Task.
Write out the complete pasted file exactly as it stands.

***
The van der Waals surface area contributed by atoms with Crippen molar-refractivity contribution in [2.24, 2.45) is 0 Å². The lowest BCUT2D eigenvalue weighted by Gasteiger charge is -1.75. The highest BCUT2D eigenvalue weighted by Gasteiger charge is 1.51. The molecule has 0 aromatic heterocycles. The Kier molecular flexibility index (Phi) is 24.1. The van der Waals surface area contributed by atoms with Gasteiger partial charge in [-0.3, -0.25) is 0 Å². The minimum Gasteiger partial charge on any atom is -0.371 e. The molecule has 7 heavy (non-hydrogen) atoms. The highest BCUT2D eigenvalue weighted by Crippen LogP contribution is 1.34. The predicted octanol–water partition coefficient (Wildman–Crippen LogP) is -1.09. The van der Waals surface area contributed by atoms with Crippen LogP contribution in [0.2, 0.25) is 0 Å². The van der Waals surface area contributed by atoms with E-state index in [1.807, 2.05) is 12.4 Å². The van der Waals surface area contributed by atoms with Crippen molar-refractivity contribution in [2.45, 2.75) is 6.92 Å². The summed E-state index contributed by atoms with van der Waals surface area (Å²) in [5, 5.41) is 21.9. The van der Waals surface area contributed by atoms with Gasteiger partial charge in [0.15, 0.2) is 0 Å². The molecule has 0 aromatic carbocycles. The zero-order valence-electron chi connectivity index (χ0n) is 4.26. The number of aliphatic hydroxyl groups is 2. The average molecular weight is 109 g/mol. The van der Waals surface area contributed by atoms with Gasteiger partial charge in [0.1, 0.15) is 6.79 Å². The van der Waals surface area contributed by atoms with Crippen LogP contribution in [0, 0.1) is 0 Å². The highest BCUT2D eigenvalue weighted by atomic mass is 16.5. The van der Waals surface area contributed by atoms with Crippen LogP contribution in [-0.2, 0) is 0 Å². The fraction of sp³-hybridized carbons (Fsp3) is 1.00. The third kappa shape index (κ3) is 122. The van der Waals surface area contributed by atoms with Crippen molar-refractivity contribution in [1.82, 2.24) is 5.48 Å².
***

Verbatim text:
The van der Waals surface area contributed by atoms with Crippen molar-refractivity contribution in [2.24, 2.45) is 0 Å². The lowest BCUT2D eigenvalue weighted by Gasteiger charge is -1.75. The highest BCUT2D eigenvalue weighted by Gasteiger charge is 1.51. The molecule has 0 aromatic heterocycles. The Kier molecular flexibility index (Phi) is 24.1. The van der Waals surface area contributed by atoms with Gasteiger partial charge in [-0.3, -0.25) is 0 Å². The minimum Gasteiger partial charge on any atom is -0.371 e. The molecule has 7 heavy (non-hydrogen) atoms. The highest BCUT2D eigenvalue weighted by Crippen LogP contribution is 1.34. The predicted octanol–water partition coefficient (Wildman–Crippen LogP) is -1.09. The van der Waals surface area contributed by atoms with Crippen LogP contribution in [0.2, 0.25) is 0 Å². The van der Waals surface area contributed by atoms with E-state index in [1.807, 2.05) is 12.4 Å². The van der Waals surface area contributed by atoms with Crippen molar-refractivity contribution in [2.45, 2.75) is 6.92 Å². The summed E-state index contributed by atoms with van der Waals surface area (Å²) in [5, 5.41) is 21.9. The van der Waals surface area contributed by atoms with Gasteiger partial charge in [0.15, 0.2) is 0 Å². The molecule has 0 aromatic carbocycles. The zero-order valence-electron chi connectivity index (χ0n) is 4.26. The number of aliphatic hydroxyl groups is 2. The average molecular weight is 109 g/mol. The van der Waals surface area contributed by atoms with Gasteiger partial charge in [0.1, 0.15) is 6.79 Å². The van der Waals surface area contributed by atoms with Crippen LogP contribution in [0, 0.1) is 0 Å². The highest BCUT2D eigenvalue weighted by atomic mass is 16.5. The van der Waals surface area contributed by atoms with Crippen LogP contribution in [-0.2, 0) is 0 Å². The fraction of sp³-hybridized carbons (Fsp3) is 1.00. The third kappa shape index (κ3) is 122. The van der Waals surface area contributed by atoms with Crippen molar-refractivity contribution in [1.82, 2.24) is 5.48 Å².